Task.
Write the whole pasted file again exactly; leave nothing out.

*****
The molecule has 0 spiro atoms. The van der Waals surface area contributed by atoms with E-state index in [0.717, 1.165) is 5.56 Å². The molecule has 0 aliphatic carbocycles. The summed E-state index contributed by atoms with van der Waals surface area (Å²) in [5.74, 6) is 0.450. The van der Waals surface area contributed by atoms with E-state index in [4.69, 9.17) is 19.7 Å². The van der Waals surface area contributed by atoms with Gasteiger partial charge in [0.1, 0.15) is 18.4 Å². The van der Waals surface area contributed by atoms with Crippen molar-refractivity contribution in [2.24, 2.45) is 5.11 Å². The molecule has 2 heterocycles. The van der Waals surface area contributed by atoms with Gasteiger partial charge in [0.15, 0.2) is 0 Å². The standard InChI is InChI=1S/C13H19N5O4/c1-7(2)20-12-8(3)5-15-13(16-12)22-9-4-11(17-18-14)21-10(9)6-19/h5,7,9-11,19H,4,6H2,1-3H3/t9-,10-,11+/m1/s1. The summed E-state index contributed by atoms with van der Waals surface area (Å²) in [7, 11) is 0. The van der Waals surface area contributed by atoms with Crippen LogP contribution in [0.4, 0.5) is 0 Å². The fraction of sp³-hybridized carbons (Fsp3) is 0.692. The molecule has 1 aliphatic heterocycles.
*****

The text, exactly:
The molecule has 0 spiro atoms. The van der Waals surface area contributed by atoms with E-state index in [0.717, 1.165) is 5.56 Å². The molecule has 0 aliphatic carbocycles. The summed E-state index contributed by atoms with van der Waals surface area (Å²) in [5.74, 6) is 0.450. The van der Waals surface area contributed by atoms with E-state index in [4.69, 9.17) is 19.7 Å². The van der Waals surface area contributed by atoms with Gasteiger partial charge in [0.1, 0.15) is 18.4 Å². The van der Waals surface area contributed by atoms with Crippen molar-refractivity contribution in [2.24, 2.45) is 5.11 Å². The molecule has 2 heterocycles. The van der Waals surface area contributed by atoms with Gasteiger partial charge in [0.15, 0.2) is 0 Å². The standard InChI is InChI=1S/C13H19N5O4/c1-7(2)20-12-8(3)5-15-13(16-12)22-9-4-11(17-18-14)21-10(9)6-19/h5,7,9-11,19H,4,6H2,1-3H3/t9-,10-,11+/m1/s1. The summed E-state index contributed by atoms with van der Waals surface area (Å²) in [7, 11) is 0. The van der Waals surface area contributed by atoms with Crippen LogP contribution in [0.4, 0.5) is 0 Å². The fraction of sp³-hybridized carbons (Fsp3) is 0.692. The molecule has 1 aliphatic heterocycles.